June 12, 2013
Rachel Kushner talks about her new book, The Flamethrowers, in an interview with Sasha Frere-Jones for The New Yorker:
The book opens with Valera, and he was the first character that I wrote. As a child living in Alexandria, Egypt, he has his mind blown by an early (eighteen-eighties) model of motorcycle, a German thing made by Hildebrand & Wolfmüller. (I saw one in the Guggenheim motorcycle show, a crowd-drawing exhibition that was an affront to the art world, but I could not help but adore it, regardless of the question of whether motorcycles belong in an art context.) Later, in Rome, Valera encounters a little avant-garde gang, decides he wants a part in it, stands up and is summoned, then leads. He’s a Futurist who splits off from that milieu and movement to use a fascination with speed, machines, and violence to build actual machines and make a profit from war. What he does is a literalizing, perhaps, of certain ideas of the Futurists. In reality, the Futurists never forged a relationship with industry and design in Italy, which is curious. Why? They had no sense of the factory, the worker—they shied away from all that, eventually becoming the aesthetic wing of Mussolini’s government.
I never even considered not having a Futurist in this novel. Italy, bikes, speed, factory politics, the twentieth-century avant-garde—hopefully without sounding too pretentious, these are important realms for this book. The figure of an early-twentieth-century Italian idealizing speed, celebrating violence, going and getting pummelled on the battlefield, then reforming himself as a successful industrialist is key to my interests, and to the novel. The book could not exist without him.
Kushner spoke to The Paris Review earlier this year:
I had started with this image of a person riding a motorcycle for reasons that have to do with land art and the West, and also with my personal interests in both art and in motorcycles, and things I felt I could write about because I know a little bit about them from experience. And then I saw that there was this link, right there, back to Italy. World War I is at the root of motorcycles and machines, and at the root of machines there’s also futurism. Later, after World War II, Italy was making the fastest motorcycles in the world. Futurism eventually got marred by its link to Fascism, but early on, it was totally avant-garde, and I wanted to dream a phantom link from the early futurists to the politically radical Italy of the 1970s, a time of fun, play, subversion, if also violence and mayhem. As I wrote, these different things just kind of interacted—machines, speed, velocity…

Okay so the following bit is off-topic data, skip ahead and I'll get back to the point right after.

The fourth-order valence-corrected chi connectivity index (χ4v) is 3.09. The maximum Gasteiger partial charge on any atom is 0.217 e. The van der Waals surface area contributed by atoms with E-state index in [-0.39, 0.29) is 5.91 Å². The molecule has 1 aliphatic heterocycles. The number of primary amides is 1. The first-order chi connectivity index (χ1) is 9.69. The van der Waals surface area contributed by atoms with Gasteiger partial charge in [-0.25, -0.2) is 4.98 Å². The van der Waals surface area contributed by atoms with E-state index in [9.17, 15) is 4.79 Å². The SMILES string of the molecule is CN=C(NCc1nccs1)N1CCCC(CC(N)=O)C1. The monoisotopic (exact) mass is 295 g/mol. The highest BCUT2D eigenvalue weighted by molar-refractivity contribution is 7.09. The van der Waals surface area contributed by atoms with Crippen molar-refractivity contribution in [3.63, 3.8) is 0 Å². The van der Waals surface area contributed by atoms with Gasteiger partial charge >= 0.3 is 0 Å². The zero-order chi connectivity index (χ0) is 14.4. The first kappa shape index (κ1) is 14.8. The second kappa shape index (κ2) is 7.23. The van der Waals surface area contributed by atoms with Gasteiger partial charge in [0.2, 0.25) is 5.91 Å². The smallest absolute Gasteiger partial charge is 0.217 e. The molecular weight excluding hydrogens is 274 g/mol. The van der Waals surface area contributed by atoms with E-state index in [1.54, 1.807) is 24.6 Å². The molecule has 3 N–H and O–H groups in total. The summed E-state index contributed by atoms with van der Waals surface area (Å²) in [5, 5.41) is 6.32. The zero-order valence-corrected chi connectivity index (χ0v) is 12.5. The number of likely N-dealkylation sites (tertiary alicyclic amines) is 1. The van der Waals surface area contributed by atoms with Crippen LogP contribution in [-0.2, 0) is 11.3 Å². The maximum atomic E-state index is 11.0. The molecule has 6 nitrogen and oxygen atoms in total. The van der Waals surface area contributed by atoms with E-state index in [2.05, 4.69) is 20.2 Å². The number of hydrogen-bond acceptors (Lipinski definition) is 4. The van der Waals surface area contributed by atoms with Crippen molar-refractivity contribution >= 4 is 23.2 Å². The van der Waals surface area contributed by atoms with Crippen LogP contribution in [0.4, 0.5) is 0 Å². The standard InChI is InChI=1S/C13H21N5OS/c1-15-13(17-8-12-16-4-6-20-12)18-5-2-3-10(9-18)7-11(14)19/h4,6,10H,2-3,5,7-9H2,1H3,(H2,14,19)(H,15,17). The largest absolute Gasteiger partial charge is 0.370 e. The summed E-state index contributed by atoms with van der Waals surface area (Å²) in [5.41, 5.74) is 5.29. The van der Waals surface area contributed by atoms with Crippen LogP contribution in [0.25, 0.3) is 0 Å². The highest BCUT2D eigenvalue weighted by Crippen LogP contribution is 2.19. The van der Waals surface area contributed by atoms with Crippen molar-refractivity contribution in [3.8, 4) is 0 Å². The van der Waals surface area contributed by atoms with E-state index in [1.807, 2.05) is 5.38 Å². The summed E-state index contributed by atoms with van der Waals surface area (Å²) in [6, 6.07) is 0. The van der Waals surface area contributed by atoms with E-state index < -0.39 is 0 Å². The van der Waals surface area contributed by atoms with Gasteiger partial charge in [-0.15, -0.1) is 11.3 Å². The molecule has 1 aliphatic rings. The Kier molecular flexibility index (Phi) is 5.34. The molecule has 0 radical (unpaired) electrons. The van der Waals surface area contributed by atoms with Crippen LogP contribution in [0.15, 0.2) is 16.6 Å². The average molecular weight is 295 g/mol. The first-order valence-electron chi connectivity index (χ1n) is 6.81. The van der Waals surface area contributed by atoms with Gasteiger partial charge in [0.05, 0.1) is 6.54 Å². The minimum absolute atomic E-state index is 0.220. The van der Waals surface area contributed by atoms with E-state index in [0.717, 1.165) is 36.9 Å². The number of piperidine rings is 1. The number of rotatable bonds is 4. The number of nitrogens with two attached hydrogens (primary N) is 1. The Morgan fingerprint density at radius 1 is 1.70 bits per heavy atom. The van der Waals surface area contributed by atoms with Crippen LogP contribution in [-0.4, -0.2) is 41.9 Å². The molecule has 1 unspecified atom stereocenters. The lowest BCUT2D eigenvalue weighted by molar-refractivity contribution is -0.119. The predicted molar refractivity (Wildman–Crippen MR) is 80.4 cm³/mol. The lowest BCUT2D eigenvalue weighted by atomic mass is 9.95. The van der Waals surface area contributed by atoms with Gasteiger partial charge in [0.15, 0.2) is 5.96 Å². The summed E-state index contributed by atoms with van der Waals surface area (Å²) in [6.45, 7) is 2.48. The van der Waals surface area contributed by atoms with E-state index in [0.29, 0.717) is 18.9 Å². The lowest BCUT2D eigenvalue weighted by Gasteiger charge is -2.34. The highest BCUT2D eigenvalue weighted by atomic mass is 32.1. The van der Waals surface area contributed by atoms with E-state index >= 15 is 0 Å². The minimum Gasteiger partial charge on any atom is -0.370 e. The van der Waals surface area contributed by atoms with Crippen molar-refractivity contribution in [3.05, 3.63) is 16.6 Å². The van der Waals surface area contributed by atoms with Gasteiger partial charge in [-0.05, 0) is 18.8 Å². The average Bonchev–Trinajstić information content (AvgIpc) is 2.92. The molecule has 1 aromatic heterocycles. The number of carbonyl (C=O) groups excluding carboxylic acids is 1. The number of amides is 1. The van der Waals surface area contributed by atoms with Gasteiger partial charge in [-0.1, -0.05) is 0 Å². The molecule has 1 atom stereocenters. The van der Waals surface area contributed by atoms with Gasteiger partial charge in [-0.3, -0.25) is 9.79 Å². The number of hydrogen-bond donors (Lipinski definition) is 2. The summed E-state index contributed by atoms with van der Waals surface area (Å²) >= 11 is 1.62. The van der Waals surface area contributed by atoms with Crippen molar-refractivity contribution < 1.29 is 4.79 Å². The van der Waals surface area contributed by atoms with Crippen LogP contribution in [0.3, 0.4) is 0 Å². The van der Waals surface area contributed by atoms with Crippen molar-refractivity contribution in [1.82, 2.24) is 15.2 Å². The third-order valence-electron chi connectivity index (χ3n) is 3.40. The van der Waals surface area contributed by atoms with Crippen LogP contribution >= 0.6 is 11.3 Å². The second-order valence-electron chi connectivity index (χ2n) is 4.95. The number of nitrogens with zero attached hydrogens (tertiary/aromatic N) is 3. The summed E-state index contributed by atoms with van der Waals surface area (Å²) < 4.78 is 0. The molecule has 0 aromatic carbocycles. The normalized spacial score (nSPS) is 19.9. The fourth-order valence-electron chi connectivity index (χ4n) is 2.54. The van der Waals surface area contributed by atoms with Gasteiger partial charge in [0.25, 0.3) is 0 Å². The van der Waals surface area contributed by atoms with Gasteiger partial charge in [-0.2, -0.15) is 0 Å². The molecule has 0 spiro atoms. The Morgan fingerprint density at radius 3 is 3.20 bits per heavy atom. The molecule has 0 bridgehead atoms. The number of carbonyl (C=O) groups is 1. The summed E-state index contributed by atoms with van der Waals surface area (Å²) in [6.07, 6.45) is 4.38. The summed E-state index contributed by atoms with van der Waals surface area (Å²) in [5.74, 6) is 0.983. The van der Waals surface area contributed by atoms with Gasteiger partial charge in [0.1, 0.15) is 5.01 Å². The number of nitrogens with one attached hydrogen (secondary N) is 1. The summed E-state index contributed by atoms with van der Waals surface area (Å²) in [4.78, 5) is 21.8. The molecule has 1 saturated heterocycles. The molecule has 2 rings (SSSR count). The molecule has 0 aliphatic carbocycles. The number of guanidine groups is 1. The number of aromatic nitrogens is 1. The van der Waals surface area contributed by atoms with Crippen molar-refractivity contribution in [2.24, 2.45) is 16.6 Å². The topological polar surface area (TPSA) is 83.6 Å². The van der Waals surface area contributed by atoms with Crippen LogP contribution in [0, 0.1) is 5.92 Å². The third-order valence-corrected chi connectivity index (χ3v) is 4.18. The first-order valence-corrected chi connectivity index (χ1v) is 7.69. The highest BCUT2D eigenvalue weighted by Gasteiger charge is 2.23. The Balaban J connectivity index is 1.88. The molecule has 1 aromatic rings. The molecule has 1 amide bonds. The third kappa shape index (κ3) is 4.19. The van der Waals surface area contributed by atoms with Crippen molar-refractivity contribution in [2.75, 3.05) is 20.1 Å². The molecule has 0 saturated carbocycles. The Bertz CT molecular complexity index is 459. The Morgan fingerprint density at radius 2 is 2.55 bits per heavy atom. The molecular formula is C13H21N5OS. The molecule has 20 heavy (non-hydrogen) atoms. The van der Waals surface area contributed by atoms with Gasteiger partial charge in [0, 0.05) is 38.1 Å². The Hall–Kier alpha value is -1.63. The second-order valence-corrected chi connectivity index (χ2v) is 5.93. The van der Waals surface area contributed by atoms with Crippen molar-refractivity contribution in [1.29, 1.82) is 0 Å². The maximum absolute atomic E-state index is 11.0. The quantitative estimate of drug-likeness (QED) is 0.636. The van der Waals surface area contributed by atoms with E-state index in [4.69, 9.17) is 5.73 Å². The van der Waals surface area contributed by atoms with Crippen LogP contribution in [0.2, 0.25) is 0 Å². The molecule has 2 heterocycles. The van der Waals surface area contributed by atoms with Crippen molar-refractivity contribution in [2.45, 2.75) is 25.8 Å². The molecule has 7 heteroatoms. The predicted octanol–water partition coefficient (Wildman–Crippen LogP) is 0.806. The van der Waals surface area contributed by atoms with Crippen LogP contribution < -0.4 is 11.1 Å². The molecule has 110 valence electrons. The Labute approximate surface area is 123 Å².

You can also listen to her discuss the book in a slightly spiky interview on WNYC if that’s more your thing:
The Flamethrowers has been languishing in my (towering) ‘to-read’ pile. I’m looking forward to finally reading it. (I would also love to hear Kushner in discussion with Tom McCarthy. Somebody make that happen, please).